Column: Requiem for an out-of-date idea

Written by Meghnad Desai | Updated: May 12 2014, 10:51am hrs
It was said that when the Cabinet of independent India met there would be an empty chair for Prof Harold Laski. He was probably the one summary name representing all that muddled philosophy which enticed Indian economic thinking for 50 years. He was a political scientist, a socialist though not a Marxist and a Fabian. His blend of the love of the State, distrust of the markets, disdain for capitalism was absorbed by many but perhaps most thoroughly by Jawaharlal Nehru.

Thus it is that the first 40 years after independence were wasted in a delusional economic policy. While Indias poorer neighbours such as Malaysia and South Korea prospered as they were untutored by Laskian economics, India proudly followed the socialist pattern and stagnated. Even so the Nehruvian decade of the 1950s was not bad. Growth was 43% in 10 years by 1961. In the 1960s, there were famines and Shastri tried to abandon the old ideas. Alas, he did not live long enough and then came the Indira Gandhi period from 1969 to 1977 which was the worst of the politically motivated nationalisation, blackmail of private sector companies to extort money for the Congress party coffers, arbitrary change in regulations and shameless populism with appeals to the poor.

Even Indira Gandhi realised that the policy was failing by the time she returned to power in 1980. She borrowed from the IMF and abandoned the doctrine of self sufficiency, welcomed FDI in the guise of the Maruti Suzuki project. Rajiv Gandhi liberalised imports and borrowed from the NRIs. But the economy was not liberalised, enterprise was still suspect and exports did not take off to pay for the external borrowing. So the economy crashed in 1990.

The history of the 24 years since at first Yashwant Sinha briefly and then Manmohan Singh more prominently reformed the economy, with Chidambaram and later Yashwant Sinha redux is well known. Yet the Laskian distrust of the private sector has not gone away as the Vodafone decision showed. Indian businessmen have to be wary of arbitrary raids by the income tax authorities or CBI if they are out of favour with the powers that be. Money is still extracted for party funds over and above the legally declared funds.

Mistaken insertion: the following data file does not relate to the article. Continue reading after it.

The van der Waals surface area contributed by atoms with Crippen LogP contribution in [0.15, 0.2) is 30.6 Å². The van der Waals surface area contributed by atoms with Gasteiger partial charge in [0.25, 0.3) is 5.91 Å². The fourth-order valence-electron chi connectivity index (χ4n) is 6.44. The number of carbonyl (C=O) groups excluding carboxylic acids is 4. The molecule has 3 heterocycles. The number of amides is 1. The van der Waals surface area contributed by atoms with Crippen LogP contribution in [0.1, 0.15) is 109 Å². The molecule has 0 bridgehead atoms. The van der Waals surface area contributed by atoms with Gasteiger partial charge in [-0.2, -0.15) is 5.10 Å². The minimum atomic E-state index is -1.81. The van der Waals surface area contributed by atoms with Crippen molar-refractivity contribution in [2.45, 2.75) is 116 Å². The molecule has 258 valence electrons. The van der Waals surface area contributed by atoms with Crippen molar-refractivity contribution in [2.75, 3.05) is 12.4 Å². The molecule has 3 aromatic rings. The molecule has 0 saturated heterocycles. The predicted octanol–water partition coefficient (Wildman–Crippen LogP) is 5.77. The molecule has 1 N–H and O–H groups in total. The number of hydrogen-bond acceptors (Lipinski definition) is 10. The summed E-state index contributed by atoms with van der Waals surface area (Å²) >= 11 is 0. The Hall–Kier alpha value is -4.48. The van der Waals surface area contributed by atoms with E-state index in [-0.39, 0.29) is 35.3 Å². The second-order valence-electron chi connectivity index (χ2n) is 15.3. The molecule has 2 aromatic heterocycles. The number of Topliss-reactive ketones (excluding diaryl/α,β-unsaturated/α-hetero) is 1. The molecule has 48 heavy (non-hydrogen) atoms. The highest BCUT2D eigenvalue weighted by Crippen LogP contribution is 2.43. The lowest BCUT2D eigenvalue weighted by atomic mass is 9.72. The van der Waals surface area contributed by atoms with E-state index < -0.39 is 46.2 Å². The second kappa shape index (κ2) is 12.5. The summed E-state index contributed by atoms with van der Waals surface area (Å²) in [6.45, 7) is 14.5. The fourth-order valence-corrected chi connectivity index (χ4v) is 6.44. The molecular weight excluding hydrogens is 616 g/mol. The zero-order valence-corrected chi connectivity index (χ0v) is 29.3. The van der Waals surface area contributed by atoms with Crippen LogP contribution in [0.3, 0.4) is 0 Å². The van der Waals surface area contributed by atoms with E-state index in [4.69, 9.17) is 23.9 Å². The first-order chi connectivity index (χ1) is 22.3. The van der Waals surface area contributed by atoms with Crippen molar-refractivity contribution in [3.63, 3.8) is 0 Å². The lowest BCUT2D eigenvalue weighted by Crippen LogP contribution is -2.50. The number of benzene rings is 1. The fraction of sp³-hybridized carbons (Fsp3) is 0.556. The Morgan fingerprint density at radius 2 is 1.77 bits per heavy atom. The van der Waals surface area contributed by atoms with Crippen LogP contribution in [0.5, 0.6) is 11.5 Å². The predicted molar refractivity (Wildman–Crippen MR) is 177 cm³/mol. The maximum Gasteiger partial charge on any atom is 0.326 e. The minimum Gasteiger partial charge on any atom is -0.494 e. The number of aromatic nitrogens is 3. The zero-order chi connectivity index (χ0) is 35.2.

This half-reform half-Laski economy has now crashed. Chidambarams budget signalled the abyss into which India has fallen by camouflaging the deficit in ways which were cleverly devised to be found out. Whoever becomes the finance minister will have to peer into the abyss and declare that the time has come to abandon the pseudo socialism of the last 67 years. The new government which I believe will be led by Modi who has none of the handicaps of having been charmed by Nehruvian ideas. Nor does he seem to have imbibed the crazy nationalistic economics of RSS.

Time therefore to dismantle the myriad regulations of the labour, land and commodity markets which retard growth. Time to disinvest massively to get rid of the many acts of nationalisation which were politically motivated such as the 1969 nationalisation of commercial banks which Indira Gandhi devised purely to spite Morarji Desai her rival and the then finance minister. The dire state of the economy not only allows but urges the new finance minister to sell public assets to fill the yawning gap in the public finances. What is needed is also desirable in terms of the long run structuring of the economy.

As the recent Accenture report, hastily disowned by the UPA, showed there is already a movement among the states to dismantle the old structures and pursue innovative reforms. The momentum is there. The new government does not owe any debts to Laskian Socialism. It has retarded the economy for long enough. It is time to bury it. The election has been transformative in many ways. The momentum it has generated must be harnessed to shape India into a successful capitalist economy which generates high growth, millions of jobs and allows good spending on health and education. It has happened in South East Asia and East Asia. Let India look Eastwards where best examples of successful economic policy are and abandon its Anglo-Saxon fascination with Fabianism.

The author is a prominent economist and Labour peer